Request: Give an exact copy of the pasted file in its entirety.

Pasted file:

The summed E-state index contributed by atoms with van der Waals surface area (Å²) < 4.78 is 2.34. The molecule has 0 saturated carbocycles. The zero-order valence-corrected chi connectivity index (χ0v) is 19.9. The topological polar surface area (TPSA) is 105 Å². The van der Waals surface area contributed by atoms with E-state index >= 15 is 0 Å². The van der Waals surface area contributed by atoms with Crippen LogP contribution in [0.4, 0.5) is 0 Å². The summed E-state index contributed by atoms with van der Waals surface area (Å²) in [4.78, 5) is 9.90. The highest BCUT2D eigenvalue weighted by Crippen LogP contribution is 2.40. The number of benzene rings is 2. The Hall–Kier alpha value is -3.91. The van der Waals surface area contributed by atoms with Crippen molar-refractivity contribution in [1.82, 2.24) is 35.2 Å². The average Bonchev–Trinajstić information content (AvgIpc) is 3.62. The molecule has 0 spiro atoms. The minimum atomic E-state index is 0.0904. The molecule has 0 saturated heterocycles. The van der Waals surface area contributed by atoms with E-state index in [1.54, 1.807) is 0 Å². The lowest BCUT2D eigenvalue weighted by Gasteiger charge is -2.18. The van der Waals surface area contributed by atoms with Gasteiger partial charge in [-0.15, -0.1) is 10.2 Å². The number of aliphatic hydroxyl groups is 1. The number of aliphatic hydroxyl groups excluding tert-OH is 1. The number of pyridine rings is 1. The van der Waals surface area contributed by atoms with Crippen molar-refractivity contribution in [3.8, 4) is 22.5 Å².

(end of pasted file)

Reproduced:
The summed E-state index contributed by atoms with van der Waals surface area (Å²) < 4.78 is 2.34. The molecule has 0 saturated carbocycles. The zero-order valence-corrected chi connectivity index (χ0v) is 19.9. The topological polar surface area (TPSA) is 105 Å². The van der Waals surface area contributed by atoms with E-state index >= 15 is 0 Å². The van der Waals surface area contributed by atoms with Crippen LogP contribution in [0.4, 0.5) is 0 Å². The summed E-state index contributed by atoms with van der Waals surface area (Å²) in [4.78, 5) is 9.90. The highest BCUT2D eigenvalue weighted by Crippen LogP contribution is 2.40. The number of benzene rings is 2. The Hall–Kier alpha value is -3.91. The van der Waals surface area contributed by atoms with Crippen molar-refractivity contribution in [1.82, 2.24) is 35.2 Å². The average Bonchev–Trinajstić information content (AvgIpc) is 3.62. The molecule has 0 spiro atoms. The minimum atomic E-state index is 0.0904. The molecule has 0 saturated heterocycles. The van der Waals surface area contributed by atoms with E-state index in [1.54, 1.807) is 0 Å². The lowest BCUT2D eigenvalue weighted by Gasteiger charge is -2.18. The van der Waals surface area contributed by atoms with Gasteiger partial charge in [-0.15, -0.1) is 10.2 Å². The number of aliphatic hydroxyl groups is 1. The number of aliphatic hydroxyl groups excluding tert-OH is 1. The number of pyridine rings is 1. The van der Waals surface area contributed by atoms with Crippen molar-refractivity contribution in [3.8, 4) is 22.5 Å².